# A/B Testing Tool FAQ

Scroll down for more about the testing tool. You'll find info about:

- A/B testing, general info
- The Sample Finder
- How to setup/run an A/B test w/your email tool
- The Significance Inspector

## General Info About The Tools and A/B Testing

**What is A/B testing?**

A/B testing is an experiment with two variables or versions. For example, testing two versions of an email, with the exact same content but different subject lines.

**Who developed this tool and why?**

This tool was developed by New Media Mentors. Through our work mentoring nonprofits we noticed that groups were struggling with the statistics side of A/B testing. We wanted to remove this barrier and make it easier for all organizations to make their communications more effective. Because our expertise is mentoring organizations (not statistics), we consulted folks with deeper statistics knowledge while building the tool.

If you're interested in being mentored by New Media Mentors, please don't hesitate to contact us.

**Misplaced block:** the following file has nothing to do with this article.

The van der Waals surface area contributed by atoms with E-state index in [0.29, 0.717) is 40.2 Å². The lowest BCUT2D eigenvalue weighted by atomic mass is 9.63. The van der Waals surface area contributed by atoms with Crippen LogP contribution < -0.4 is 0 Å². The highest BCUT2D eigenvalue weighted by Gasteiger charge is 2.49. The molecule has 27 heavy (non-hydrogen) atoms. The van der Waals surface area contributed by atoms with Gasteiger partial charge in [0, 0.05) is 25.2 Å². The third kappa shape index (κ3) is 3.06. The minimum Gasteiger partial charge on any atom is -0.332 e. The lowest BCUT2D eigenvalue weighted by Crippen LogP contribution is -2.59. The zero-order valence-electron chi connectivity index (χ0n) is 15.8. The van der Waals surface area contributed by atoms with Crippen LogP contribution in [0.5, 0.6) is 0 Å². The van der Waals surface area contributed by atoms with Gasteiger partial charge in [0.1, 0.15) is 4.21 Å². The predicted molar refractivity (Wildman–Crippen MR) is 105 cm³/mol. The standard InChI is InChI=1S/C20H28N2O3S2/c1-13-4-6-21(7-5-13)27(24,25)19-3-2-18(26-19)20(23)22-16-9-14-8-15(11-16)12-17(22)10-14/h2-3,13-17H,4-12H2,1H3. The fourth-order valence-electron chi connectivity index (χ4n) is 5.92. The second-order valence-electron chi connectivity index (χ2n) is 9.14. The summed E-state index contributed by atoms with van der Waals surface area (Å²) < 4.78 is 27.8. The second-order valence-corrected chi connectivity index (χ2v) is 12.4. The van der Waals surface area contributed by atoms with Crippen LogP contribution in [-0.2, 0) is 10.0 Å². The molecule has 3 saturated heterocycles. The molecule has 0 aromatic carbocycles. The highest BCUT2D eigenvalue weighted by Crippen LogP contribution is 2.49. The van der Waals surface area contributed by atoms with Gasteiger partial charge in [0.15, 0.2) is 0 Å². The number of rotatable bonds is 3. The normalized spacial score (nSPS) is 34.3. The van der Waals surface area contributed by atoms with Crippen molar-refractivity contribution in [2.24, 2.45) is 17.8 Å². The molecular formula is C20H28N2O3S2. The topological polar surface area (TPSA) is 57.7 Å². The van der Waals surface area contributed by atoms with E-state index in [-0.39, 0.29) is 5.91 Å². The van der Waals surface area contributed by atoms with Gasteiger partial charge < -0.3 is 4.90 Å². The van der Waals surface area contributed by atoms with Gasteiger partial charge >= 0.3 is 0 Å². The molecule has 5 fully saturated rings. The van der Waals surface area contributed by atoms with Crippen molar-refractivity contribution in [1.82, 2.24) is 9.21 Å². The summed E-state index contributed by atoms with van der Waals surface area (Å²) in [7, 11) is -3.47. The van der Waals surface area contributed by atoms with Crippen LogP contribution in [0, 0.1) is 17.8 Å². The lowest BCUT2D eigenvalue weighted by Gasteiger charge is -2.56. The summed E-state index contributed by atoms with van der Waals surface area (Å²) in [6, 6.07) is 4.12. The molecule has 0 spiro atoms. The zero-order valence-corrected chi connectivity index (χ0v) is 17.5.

**I’m ready for a more advanced stats tool. Where can I find one?**

If you're ready for a more advanced stats tool, congratulations! Check out ABBA. This tool will let you do multivariate testing, give you more options for changing your confidence interval, and give you results using statistics lingo.

**Can this tool be used for multi-variate testing?**

Nope. We specifically designed this tool for A/B testing only to make it as easy as possible for non-math experts to use. If you're ready for a more advanced stats tool, check out ABBA. This tool will let you do multivariate testing, give you more options for changing your confidence interval, and give you results using statistics lingo.

**What is an open rate?**

The open rate is the percentage of email recipients that opened an email. It is generally calculated by dividing the number of opens by the number of emails sent or delivered.

**What is a click-through rate?**